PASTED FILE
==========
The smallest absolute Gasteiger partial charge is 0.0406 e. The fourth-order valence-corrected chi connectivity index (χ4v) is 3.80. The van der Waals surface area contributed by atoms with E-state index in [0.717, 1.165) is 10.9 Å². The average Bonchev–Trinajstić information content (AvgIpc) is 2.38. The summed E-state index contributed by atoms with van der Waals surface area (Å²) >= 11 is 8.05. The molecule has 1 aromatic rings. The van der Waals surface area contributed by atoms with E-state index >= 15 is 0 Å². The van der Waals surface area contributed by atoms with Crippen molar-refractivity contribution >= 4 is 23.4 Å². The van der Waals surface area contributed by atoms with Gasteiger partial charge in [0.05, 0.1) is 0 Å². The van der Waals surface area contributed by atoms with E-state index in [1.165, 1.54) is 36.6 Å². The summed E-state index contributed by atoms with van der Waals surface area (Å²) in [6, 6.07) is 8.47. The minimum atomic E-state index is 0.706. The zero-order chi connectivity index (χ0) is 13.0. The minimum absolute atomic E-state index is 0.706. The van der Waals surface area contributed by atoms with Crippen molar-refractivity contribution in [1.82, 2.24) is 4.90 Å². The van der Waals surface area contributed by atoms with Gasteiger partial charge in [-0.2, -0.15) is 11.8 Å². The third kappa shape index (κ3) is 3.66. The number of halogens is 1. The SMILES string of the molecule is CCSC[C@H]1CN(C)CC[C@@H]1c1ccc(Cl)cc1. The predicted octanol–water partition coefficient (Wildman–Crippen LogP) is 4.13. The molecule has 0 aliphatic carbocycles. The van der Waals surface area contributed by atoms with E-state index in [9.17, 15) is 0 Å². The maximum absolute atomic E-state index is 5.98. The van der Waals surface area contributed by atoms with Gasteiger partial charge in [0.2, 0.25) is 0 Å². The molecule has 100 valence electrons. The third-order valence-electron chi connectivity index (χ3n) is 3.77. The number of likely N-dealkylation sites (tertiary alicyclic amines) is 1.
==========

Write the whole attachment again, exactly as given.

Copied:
The smallest absolute Gasteiger partial charge is 0.0406 e. The fourth-order valence-corrected chi connectivity index (χ4v) is 3.80. The van der Waals surface area contributed by atoms with E-state index in [0.717, 1.165) is 10.9 Å². The average Bonchev–Trinajstić information content (AvgIpc) is 2.38. The summed E-state index contributed by atoms with van der Waals surface area (Å²) >= 11 is 8.05. The molecule has 1 aromatic rings. The van der Waals surface area contributed by atoms with E-state index >= 15 is 0 Å². The van der Waals surface area contributed by atoms with Crippen molar-refractivity contribution >= 4 is 23.4 Å². The van der Waals surface area contributed by atoms with Gasteiger partial charge in [0.05, 0.1) is 0 Å². The van der Waals surface area contributed by atoms with E-state index in [1.165, 1.54) is 36.6 Å². The summed E-state index contributed by atoms with van der Waals surface area (Å²) in [6, 6.07) is 8.47. The minimum atomic E-state index is 0.706. The zero-order chi connectivity index (χ0) is 13.0. The minimum absolute atomic E-state index is 0.706. The van der Waals surface area contributed by atoms with Crippen molar-refractivity contribution in [1.82, 2.24) is 4.90 Å². The van der Waals surface area contributed by atoms with Gasteiger partial charge in [-0.2, -0.15) is 11.8 Å². The third kappa shape index (κ3) is 3.66. The number of halogens is 1. The SMILES string of the molecule is CCSC[C@H]1CN(C)CC[C@@H]1c1ccc(Cl)cc1. The predicted octanol–water partition coefficient (Wildman–Crippen LogP) is 4.13. The molecule has 0 aliphatic carbocycles. The van der Waals surface area contributed by atoms with E-state index in [9.17, 15) is 0 Å². The maximum absolute atomic E-state index is 5.98. The van der Waals surface area contributed by atoms with Gasteiger partial charge in [0.2, 0.25) is 0 Å². The molecule has 100 valence electrons. The third-order valence-electron chi connectivity index (χ3n) is 3.77. The number of likely N-dealkylation sites (tertiary alicyclic amines) is 1.